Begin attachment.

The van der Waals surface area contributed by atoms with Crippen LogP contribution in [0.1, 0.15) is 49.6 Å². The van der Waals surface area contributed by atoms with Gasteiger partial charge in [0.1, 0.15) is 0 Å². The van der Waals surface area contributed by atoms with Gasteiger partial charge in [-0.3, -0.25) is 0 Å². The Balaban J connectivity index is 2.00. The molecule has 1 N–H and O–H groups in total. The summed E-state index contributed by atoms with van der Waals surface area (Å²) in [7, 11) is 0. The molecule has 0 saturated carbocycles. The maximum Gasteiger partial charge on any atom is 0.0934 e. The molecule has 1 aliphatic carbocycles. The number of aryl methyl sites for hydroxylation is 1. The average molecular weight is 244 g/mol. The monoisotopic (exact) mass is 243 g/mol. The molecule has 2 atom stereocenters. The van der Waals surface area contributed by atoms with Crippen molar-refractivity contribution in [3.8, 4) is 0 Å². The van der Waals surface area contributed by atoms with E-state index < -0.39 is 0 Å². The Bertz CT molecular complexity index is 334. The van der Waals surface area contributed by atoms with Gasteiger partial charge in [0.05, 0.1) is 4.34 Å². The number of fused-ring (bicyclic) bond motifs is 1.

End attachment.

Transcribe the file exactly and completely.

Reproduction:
The van der Waals surface area contributed by atoms with Crippen LogP contribution in [0.1, 0.15) is 49.6 Å². The van der Waals surface area contributed by atoms with Gasteiger partial charge in [0.1, 0.15) is 0 Å². The van der Waals surface area contributed by atoms with Gasteiger partial charge in [-0.3, -0.25) is 0 Å². The Balaban J connectivity index is 2.00. The molecule has 1 N–H and O–H groups in total. The summed E-state index contributed by atoms with van der Waals surface area (Å²) in [7, 11) is 0. The molecule has 0 saturated carbocycles. The maximum Gasteiger partial charge on any atom is 0.0934 e. The molecule has 1 aliphatic carbocycles. The number of aryl methyl sites for hydroxylation is 1. The average molecular weight is 244 g/mol. The monoisotopic (exact) mass is 243 g/mol. The molecule has 2 atom stereocenters. The van der Waals surface area contributed by atoms with Crippen molar-refractivity contribution in [3.8, 4) is 0 Å². The van der Waals surface area contributed by atoms with E-state index < -0.39 is 0 Å². The Bertz CT molecular complexity index is 334. The van der Waals surface area contributed by atoms with Gasteiger partial charge in [0.05, 0.1) is 4.34 Å². The number of fused-ring (bicyclic) bond motifs is 1.